Saturday, June 6, 2009

Salt grass and German beer

On Thursday I talked to Lin and on Friday I went into town to visit her. I did a bit of shopping and then went over to the Gaspereau Valley, just the other side of the Gaspereau Ridge from Wolfville in the Annapolis-Cornwallis Valley. We spent a couple of hours in the afternoon putting transplants into pots on her patio and catching up on life since the last time we saw each other, a year ago.

Then we drove with her husband Peter over to West Grand Pre Beach to gather salt grass for their vegetable garden. The one that would have been planted last weekend had Peter not "shot" Lin in the leg. [Lin is doing very well, getting around without even a cane now. She showed me her wound, a very small scratch-like scab.] The salt grass is half-rotted and mixed with bits of seaweed, it looks like fine straw just lying around on the new salt grass and beach. Lin says it works very well as mulch and has greatly added to the quality of the soil in her garden, even though it is so salty. We gathered eight or ten garbage bags full of the stuff, this was the fourth trip they had made to the beach for salt grass.

After dropping off the salt grass by the garden it was time for supper, we decided to try the Port Bistro in Port Williams. Normally on a Friday it would be crowded, so our Plan B was Paddy's Pub, but we were lucky and got a table right away at the Port.Port Williams is near the mouth of the Cornwallis River, the tide there is very high, maybe 20-25 feet. It used to be a port for sea-going freighters that took Annapolis Valley apples to Great Britain. The Port Bistro is right on the river, with a nice view across the river and dykes to Wolfville on the edge of the South Mountain. Lin and Peter shared a pizza, I had a Pulled Pork Pile Up and fries. They are a micro-brewery as well, so I had a nice German-style Lager to go with. Very good!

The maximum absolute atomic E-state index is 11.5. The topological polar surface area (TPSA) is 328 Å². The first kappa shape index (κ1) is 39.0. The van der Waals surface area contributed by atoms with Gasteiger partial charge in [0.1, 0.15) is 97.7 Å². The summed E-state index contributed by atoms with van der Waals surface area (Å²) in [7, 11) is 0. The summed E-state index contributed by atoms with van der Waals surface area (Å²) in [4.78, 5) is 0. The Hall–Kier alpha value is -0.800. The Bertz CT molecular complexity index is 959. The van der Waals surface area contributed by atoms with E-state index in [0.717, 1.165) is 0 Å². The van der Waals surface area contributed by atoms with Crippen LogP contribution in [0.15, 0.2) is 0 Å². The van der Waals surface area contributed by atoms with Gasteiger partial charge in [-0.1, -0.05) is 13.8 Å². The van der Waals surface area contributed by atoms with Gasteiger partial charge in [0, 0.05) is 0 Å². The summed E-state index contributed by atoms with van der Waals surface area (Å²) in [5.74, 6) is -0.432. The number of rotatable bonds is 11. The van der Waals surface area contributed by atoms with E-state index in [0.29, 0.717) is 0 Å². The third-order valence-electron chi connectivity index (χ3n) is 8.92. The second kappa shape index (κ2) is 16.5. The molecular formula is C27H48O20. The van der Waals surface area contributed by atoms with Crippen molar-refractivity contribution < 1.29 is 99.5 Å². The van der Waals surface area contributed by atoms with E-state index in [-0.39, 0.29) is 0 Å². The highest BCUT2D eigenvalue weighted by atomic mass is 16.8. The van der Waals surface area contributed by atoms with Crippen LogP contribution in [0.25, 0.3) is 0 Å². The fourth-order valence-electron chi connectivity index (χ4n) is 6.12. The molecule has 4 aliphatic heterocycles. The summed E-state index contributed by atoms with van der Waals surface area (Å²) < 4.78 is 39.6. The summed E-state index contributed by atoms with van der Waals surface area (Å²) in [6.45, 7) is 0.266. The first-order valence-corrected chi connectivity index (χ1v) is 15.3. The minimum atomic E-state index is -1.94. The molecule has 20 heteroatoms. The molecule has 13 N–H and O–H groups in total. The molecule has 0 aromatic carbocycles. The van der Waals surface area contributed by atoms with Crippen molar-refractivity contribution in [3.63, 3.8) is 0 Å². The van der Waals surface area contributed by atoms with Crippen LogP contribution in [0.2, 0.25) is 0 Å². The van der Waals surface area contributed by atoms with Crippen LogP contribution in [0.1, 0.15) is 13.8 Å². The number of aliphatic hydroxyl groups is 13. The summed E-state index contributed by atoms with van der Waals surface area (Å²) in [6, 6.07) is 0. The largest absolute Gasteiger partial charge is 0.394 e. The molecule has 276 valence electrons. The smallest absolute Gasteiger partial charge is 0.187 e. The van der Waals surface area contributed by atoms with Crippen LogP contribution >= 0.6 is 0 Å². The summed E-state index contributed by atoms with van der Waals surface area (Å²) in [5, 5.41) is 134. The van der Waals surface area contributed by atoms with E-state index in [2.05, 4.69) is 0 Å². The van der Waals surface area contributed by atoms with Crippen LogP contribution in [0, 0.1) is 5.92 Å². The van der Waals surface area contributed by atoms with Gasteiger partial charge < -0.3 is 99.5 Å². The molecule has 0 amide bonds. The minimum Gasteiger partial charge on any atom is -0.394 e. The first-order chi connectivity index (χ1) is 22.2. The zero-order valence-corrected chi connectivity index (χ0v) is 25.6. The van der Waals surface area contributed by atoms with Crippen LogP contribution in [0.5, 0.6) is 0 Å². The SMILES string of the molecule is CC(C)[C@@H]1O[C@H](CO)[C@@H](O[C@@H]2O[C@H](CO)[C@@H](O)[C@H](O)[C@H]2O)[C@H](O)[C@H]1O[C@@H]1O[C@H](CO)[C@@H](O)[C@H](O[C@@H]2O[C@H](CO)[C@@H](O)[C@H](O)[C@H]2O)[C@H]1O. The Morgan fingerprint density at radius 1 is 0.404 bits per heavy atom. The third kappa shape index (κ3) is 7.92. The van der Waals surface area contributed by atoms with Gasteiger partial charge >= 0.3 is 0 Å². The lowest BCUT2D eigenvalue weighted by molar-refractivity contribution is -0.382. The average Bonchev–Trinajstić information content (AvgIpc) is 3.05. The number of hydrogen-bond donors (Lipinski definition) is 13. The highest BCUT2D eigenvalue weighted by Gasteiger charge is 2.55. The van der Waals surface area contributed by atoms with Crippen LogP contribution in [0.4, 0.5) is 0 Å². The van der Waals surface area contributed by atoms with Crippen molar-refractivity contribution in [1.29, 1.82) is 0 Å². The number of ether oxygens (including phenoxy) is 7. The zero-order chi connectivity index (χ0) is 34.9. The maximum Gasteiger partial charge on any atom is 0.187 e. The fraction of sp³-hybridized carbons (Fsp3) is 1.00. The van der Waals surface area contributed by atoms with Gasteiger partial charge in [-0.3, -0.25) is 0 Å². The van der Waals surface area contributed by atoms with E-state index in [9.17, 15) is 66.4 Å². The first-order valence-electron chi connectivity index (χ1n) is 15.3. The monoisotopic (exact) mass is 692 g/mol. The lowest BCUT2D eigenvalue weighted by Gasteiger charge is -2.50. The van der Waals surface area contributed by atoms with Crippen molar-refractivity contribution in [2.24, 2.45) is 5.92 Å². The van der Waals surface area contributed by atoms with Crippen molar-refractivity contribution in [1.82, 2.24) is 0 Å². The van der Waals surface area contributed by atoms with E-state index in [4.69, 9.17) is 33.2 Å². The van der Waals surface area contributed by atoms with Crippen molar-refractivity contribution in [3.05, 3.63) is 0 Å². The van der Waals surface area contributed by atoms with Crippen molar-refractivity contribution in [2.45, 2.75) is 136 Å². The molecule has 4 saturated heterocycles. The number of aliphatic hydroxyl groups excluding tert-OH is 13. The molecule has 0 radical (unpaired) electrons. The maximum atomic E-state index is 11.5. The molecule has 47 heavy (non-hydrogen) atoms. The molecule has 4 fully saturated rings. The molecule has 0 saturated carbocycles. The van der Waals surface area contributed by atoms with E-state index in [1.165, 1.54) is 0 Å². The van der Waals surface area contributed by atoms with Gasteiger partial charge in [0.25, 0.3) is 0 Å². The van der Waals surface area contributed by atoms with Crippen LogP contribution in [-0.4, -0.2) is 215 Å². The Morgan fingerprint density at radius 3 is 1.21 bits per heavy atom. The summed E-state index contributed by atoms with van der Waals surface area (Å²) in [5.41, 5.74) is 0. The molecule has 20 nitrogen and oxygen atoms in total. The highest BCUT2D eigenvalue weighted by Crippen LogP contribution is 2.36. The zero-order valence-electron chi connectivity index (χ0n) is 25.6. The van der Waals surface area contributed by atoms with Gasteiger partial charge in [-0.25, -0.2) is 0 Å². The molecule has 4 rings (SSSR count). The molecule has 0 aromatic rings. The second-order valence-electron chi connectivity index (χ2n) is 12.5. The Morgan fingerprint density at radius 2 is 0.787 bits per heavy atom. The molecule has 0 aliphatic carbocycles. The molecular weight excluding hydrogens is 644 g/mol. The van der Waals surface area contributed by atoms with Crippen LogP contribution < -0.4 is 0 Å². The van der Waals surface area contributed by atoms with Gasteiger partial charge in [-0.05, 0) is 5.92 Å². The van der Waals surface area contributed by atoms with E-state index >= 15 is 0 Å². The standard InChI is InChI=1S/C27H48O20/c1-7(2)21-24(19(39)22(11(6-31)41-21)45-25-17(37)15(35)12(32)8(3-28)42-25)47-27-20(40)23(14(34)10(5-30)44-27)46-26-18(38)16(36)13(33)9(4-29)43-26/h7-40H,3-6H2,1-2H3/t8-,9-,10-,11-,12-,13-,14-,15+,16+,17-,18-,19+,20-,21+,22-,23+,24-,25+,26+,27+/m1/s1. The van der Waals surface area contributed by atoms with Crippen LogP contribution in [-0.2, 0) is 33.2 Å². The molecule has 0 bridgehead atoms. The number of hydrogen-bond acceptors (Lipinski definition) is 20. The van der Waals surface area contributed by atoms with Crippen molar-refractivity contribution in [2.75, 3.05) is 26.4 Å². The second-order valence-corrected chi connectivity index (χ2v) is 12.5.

1 comment:

Barbara Anne said...

How delightful to catch up with friends, to go to the beach, to garden a bit, and to have a yummy dinner at such an interesting place.

Thanks for the historic commentary, too!